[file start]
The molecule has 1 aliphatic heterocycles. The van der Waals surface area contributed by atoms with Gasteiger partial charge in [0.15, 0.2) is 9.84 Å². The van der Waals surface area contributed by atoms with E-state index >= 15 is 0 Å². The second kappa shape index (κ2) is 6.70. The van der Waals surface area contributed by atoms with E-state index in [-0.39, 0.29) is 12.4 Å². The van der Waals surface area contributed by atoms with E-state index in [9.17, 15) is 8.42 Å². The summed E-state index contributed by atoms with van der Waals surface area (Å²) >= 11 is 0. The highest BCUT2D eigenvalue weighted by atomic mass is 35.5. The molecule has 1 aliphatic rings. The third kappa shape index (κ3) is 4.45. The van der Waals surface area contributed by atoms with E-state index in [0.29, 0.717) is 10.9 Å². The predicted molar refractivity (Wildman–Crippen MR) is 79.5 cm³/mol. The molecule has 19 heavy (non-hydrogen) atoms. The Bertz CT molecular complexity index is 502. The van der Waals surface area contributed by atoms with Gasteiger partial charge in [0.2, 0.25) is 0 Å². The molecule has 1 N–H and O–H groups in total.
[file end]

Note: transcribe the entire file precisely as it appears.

The molecule has 1 aliphatic heterocycles. The van der Waals surface area contributed by atoms with Gasteiger partial charge in [0.15, 0.2) is 9.84 Å². The van der Waals surface area contributed by atoms with E-state index >= 15 is 0 Å². The second kappa shape index (κ2) is 6.70. The van der Waals surface area contributed by atoms with E-state index in [-0.39, 0.29) is 12.4 Å². The van der Waals surface area contributed by atoms with E-state index in [9.17, 15) is 8.42 Å². The summed E-state index contributed by atoms with van der Waals surface area (Å²) >= 11 is 0. The highest BCUT2D eigenvalue weighted by atomic mass is 35.5. The molecule has 1 aliphatic rings. The third kappa shape index (κ3) is 4.45. The van der Waals surface area contributed by atoms with E-state index in [0.29, 0.717) is 10.9 Å². The predicted molar refractivity (Wildman–Crippen MR) is 79.5 cm³/mol. The molecule has 19 heavy (non-hydrogen) atoms. The Bertz CT molecular complexity index is 502. The van der Waals surface area contributed by atoms with Gasteiger partial charge in [0.2, 0.25) is 0 Å². The molecule has 1 N–H and O–H groups in total.